"What man of you, having a hundred sheep, if he loses one of them, does not leave the ninety-nine in the wilderness, and go after the one which is lost, until he finds it? And when he has found it, he lays it on his shoulders, rejoicing. And when he comes home, he calls together his friends and neighbors, saying to them, 'Rejoice with me, for I have found my sheep which was lost!'"

Luke 15:4-6

August 10, 2011


I will honestly admit that it is after 6:00 P.M. on Tuesday evening and I am just now writing this, and Jon needs to publish this before we go to bed this evening. I had started writing something else last Wednesday, but our family was suddenly and unexpectedly turned upside down on Thursday and I've not had a chance to even think about writing or finishing the newsletter. I will also admit that at this time I am tired and my mind is going in so many different directions that it's almost impossible for me to concentrate and think of what needs to be written.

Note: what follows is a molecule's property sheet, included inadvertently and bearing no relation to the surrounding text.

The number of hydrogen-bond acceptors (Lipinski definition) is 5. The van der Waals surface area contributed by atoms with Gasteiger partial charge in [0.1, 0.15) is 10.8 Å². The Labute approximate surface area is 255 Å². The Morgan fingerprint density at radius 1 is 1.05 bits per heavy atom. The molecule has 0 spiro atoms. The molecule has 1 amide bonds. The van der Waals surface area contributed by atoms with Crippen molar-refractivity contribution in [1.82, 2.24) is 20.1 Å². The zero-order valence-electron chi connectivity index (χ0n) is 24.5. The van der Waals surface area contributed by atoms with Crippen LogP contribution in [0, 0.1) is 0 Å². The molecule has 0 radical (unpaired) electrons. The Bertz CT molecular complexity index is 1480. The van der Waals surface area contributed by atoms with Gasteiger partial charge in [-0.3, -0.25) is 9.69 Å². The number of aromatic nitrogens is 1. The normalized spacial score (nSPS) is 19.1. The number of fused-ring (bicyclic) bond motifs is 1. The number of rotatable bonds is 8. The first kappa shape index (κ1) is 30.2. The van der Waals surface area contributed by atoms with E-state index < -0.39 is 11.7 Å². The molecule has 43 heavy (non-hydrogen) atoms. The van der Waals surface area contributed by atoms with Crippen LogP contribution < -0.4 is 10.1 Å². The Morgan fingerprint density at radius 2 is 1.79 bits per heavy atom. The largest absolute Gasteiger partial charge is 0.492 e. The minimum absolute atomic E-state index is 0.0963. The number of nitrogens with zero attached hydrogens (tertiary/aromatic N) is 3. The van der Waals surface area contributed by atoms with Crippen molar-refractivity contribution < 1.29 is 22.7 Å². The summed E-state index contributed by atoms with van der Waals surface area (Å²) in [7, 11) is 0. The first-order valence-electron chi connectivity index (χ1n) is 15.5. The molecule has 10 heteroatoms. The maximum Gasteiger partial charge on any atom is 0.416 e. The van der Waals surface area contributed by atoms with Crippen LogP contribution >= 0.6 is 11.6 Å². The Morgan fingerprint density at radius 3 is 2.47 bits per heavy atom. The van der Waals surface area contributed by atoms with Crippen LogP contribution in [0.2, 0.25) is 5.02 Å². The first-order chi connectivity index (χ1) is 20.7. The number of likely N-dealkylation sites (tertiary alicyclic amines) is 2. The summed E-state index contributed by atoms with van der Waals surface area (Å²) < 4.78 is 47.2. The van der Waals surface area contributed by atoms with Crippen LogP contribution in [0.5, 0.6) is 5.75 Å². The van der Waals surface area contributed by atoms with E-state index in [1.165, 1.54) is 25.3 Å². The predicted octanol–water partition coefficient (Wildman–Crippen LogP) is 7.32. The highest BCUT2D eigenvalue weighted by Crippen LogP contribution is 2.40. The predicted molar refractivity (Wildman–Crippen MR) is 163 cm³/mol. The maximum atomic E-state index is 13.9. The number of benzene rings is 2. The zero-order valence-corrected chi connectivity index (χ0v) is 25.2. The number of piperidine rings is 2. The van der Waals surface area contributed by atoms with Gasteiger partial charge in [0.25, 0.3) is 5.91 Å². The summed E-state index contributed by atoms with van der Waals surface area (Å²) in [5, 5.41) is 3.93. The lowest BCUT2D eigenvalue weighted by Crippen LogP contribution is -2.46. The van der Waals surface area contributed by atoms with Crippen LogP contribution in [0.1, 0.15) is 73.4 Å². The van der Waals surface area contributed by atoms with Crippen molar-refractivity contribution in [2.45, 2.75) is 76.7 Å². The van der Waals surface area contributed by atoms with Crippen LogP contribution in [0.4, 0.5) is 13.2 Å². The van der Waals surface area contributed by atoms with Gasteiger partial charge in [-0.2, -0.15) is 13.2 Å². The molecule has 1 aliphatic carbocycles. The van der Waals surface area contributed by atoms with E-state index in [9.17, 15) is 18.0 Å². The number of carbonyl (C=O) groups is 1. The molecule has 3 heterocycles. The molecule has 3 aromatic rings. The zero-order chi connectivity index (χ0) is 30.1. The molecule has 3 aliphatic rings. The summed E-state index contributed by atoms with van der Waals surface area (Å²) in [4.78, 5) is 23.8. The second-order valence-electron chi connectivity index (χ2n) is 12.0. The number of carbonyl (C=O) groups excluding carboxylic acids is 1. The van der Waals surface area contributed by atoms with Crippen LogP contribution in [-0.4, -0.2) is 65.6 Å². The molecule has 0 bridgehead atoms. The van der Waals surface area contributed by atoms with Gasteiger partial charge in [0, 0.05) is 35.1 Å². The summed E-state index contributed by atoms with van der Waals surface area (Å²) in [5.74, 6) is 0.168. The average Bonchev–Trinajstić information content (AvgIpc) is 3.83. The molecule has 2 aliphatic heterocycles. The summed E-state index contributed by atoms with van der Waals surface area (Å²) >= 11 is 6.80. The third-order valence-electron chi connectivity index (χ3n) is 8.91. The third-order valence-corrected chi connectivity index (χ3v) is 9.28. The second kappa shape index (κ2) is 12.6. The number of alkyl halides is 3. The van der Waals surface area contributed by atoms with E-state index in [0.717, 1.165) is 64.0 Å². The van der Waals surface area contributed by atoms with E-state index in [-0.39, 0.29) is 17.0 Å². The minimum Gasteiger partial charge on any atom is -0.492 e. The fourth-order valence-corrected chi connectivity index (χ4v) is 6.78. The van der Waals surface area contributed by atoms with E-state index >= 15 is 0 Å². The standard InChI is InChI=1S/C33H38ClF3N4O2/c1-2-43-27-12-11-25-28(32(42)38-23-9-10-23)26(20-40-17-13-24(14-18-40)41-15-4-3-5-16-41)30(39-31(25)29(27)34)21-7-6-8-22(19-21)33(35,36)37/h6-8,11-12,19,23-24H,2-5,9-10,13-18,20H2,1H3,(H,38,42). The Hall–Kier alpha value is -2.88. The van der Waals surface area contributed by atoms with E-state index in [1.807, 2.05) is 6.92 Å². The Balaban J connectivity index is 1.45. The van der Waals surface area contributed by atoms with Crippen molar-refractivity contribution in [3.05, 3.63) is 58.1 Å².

My sister and brother-in-law, Janie and Jimmy, flew to Phoenix, AZ on Thursday, July 28th to attend the General Council of the Assemblies of God. I took them to the airport early that morning, and Jimmy was in fine form, excited about the trip and keeping us laughing. After their arrival, they were unpacking when Jimmy began throwing up and feeling sick. He was sick all day, and Janie thought it was food poisoning from the chili cheeseburger he had eaten the night before. Over the next few days there was a gradual progression of events, which resulted in Jimmy being taken to ER last Thursday. He had been checked out at a medic clinic at the convention, and there were firefighters that checked his vitals and tested him for various things. Everything tested fine and showed that Jimmy was very healthy and strong, so they thought perhaps it was heat exhaustion or that he had become overly dehydrated. He was taken to the hospital, and my sister thought it would be a simple thing where they would give him an IV or shot, then he would be fine.